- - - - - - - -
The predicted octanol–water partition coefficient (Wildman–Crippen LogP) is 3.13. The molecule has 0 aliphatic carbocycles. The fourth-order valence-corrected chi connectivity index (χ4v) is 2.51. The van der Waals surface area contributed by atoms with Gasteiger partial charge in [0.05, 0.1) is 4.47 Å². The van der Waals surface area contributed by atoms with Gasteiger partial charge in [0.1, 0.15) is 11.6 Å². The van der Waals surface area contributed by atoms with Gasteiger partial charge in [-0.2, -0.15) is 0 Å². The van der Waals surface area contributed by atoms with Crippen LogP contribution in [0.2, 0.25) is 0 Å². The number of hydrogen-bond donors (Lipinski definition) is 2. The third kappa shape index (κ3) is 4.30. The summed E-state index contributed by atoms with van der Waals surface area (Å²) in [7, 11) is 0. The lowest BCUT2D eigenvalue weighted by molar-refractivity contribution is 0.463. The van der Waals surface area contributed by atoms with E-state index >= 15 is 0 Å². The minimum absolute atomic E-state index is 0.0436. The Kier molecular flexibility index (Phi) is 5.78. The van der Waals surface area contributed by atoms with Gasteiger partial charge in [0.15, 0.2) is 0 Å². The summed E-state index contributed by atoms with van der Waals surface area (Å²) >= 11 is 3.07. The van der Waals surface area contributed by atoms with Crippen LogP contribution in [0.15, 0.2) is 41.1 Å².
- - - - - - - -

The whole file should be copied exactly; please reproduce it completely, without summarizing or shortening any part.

The predicted octanol–water partition coefficient (Wildman–Crippen LogP) is 3.13. The molecule has 0 aliphatic carbocycles. The fourth-order valence-corrected chi connectivity index (χ4v) is 2.51. The van der Waals surface area contributed by atoms with Gasteiger partial charge in [0.05, 0.1) is 4.47 Å². The van der Waals surface area contributed by atoms with Gasteiger partial charge in [0.1, 0.15) is 11.6 Å². The van der Waals surface area contributed by atoms with Gasteiger partial charge in [-0.2, -0.15) is 0 Å². The van der Waals surface area contributed by atoms with Crippen LogP contribution in [0.2, 0.25) is 0 Å². The number of hydrogen-bond donors (Lipinski definition) is 2. The third kappa shape index (κ3) is 4.30. The summed E-state index contributed by atoms with van der Waals surface area (Å²) in [7, 11) is 0. The lowest BCUT2D eigenvalue weighted by molar-refractivity contribution is 0.463. The van der Waals surface area contributed by atoms with E-state index >= 15 is 0 Å². The minimum absolute atomic E-state index is 0.0436. The Kier molecular flexibility index (Phi) is 5.78. The van der Waals surface area contributed by atoms with Gasteiger partial charge in [0.15, 0.2) is 0 Å². The summed E-state index contributed by atoms with van der Waals surface area (Å²) >= 11 is 3.07. The van der Waals surface area contributed by atoms with Crippen LogP contribution in [0.15, 0.2) is 41.1 Å².